Let’s take some examples. You are a club promoter and DJ who knows everything there is to know about the techno music scene in Glasgow. Setup a lens and share your knowledge with other as to where your night is and how good it is, which DJ kills it every time and which DJ empties the the dancefloor. What websites are good to find other techno fans and what CDs are the best to grab.

Or perhaps you do a small record label’s marketing. A lens can tell people things your traditional marketing can’t. What DJs are playing your stuff, what forums are best to talk about your releases, a list of where to buy your music and a tirade on the growth of illegal downloads.

Your customers, fans and supporters can subscribe to you lens to be sent updates as soon as you post them using RSS, they can share your links with others automatically using del.icio.us and they can even setup their own lenses to tell the world how great you are.

Talk about creating a word of mouth buzz!

Squidoo allows you to share you expertise and create a word of mouth buzz online. If you set up a lens send it to me. I want to see how good you can make them.

Saturday, February 04, 2006

Podcasts for clubbers

Podcasting is catching on in the clubbing world. Pete Tong has one, as does the big Aussie clubbing site: Inthemix. Is podcasting the future for dance music? How can the clubbing industry use it as a marketing tool?

Podcasts and their predecessors have been around since broadband made uploading big files possible. Bedroom DJs made their mixes and posted them on clubbing message boards. When podcasting came along the same DJs started using it.

The problem was that it was illegal.

While nobody bothered to sue bedroom spinners, the big player couldn’t get involved. That is until Pete Tong used the clout of a major label and some clever legal trick to create a loophole.

He tells us more about it our interview with him on podcasting dance music.

So now big clubbing names can get involved it has the potential to be used as a marketing tool. According to the Long Tail theory, podcasting (among other things) will create thousands of tiny niches of like minded people. ‘Clubber’ will become a dead term as people define themselves more specifically through their likes and interests.

That means that club promoters and record labels can use podcasting to promote to clubbers in a highly targeted and highly effective way.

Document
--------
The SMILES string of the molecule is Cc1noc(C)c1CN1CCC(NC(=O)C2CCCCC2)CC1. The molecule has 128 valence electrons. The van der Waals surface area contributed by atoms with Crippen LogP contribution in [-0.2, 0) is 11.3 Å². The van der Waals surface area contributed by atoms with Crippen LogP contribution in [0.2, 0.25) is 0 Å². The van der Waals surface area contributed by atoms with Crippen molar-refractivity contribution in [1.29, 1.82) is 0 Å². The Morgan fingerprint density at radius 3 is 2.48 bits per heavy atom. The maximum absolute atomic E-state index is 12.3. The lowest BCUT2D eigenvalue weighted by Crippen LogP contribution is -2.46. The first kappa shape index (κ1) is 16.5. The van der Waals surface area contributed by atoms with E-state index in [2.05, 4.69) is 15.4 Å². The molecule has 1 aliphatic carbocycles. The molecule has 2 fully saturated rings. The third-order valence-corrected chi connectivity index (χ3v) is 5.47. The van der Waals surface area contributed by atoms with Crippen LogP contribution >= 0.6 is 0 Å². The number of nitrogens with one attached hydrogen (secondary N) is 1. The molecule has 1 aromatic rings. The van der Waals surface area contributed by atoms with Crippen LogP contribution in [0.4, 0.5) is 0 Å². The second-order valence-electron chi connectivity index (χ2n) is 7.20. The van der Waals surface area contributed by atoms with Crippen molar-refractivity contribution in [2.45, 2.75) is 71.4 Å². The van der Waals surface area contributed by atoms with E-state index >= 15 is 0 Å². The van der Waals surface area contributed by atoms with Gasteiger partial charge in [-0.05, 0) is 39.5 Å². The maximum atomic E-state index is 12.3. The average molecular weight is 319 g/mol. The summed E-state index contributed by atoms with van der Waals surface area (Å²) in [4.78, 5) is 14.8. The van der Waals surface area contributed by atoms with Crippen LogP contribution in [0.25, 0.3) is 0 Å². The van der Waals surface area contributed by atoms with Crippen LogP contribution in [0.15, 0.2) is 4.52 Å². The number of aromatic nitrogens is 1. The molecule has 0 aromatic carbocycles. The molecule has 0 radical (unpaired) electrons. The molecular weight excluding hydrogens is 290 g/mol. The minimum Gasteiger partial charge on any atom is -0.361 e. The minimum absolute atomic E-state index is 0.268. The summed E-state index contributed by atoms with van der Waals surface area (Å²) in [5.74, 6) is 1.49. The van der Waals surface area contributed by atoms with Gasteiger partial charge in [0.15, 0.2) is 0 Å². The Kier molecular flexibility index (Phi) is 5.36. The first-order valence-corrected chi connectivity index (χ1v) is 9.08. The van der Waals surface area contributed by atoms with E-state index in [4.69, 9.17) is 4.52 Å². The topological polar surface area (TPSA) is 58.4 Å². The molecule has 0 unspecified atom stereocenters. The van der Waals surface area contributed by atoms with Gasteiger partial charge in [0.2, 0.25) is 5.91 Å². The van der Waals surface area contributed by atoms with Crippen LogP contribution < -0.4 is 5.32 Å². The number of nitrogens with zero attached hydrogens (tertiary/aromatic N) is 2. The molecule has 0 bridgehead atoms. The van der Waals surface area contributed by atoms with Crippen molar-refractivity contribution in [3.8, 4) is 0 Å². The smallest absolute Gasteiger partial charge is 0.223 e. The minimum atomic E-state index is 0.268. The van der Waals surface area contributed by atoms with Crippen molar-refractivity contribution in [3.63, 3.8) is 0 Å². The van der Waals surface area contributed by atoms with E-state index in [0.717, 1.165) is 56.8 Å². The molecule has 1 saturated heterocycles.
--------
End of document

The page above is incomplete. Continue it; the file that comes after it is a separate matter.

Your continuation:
For example, imagine if Godskitchen ran a HiFi festival podcast. They would know anyone who subscribed would at least want to go to the festival. They could broadcast adverts for travel deals, merchandise and practical stuff (like tents). Heck, they could even advertise other festivals. The Hifi festival wins because it improves its brand and makes some extra money from targeted adverts. The clubbers win because they get good deals and a good podcast to listen to.

Take it smaller. A local club night produces a podcast. Everyone who subscribes is a potential customer through the door and will want to hear specific targeted messages like discounted entry or adverts for the local record shop.

It’s good when everyone wins like that, don’t you think?

Podcasting has a long way to go before it becomes mainstream, but if it does then it has the potential to transform the way clubbing is marketed.

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Friday, February 03, 2006

F*ck off!

Who says working for a clubbing website is all Peace, Love, Unity, and Respect? This week I got an email telling me to stick my glow sticks where the sun don’t shine.

What’s the reason for this? The email wasn’t clear, but it seems someone is royally upset by something we have done. As always, I see it as a chance to shine. I have said it before:

The best people to ask what you are doing wrong are the people who care enough to complain.

So I have emailed back asking for forgiveness and offering something for nothing. It might seem like a bad move to suck up to the haters but think about it. He has probably already told as many people as possible that Gurn is a rubbish website run by rubbish people. Imagine how high up we can get if we turn him around.

He might even start telling people we are bending over backwards for forgivness.

If you heard someone slagging off a company then heard the company was doing everything in its power to make up for its sins what would you think?

I’d think: Hey, everyone is human but not everyone makes that kind of effort.